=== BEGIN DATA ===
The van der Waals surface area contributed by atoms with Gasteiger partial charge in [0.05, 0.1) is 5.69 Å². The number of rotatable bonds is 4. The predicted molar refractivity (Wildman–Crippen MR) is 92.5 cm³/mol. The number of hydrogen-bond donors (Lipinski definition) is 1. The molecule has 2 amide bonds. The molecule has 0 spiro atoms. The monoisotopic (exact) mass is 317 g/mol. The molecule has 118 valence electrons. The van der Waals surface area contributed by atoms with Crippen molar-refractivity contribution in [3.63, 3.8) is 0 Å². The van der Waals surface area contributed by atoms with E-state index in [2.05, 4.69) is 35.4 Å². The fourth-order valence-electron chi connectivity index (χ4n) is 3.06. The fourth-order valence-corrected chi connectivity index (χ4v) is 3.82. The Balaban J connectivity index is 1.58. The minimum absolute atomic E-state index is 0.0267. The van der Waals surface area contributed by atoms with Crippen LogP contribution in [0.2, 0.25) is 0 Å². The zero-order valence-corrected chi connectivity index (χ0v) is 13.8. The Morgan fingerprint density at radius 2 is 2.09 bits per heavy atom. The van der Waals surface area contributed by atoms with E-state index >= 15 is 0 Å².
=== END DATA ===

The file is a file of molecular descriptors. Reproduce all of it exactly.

The van der Waals surface area contributed by atoms with Gasteiger partial charge in [0.05, 0.1) is 5.69 Å². The number of rotatable bonds is 4. The predicted molar refractivity (Wildman–Crippen MR) is 92.5 cm³/mol. The number of hydrogen-bond donors (Lipinski definition) is 1. The molecule has 2 amide bonds. The molecule has 0 spiro atoms. The monoisotopic (exact) mass is 317 g/mol. The molecule has 118 valence electrons. The van der Waals surface area contributed by atoms with Crippen molar-refractivity contribution in [3.63, 3.8) is 0 Å². The van der Waals surface area contributed by atoms with E-state index in [2.05, 4.69) is 35.4 Å². The fourth-order valence-electron chi connectivity index (χ4n) is 3.06. The fourth-order valence-corrected chi connectivity index (χ4v) is 3.82. The Balaban J connectivity index is 1.58. The minimum absolute atomic E-state index is 0.0267. The van der Waals surface area contributed by atoms with Crippen LogP contribution in [0.2, 0.25) is 0 Å². The zero-order valence-corrected chi connectivity index (χ0v) is 13.8. The Morgan fingerprint density at radius 2 is 2.09 bits per heavy atom. The van der Waals surface area contributed by atoms with E-state index >= 15 is 0 Å².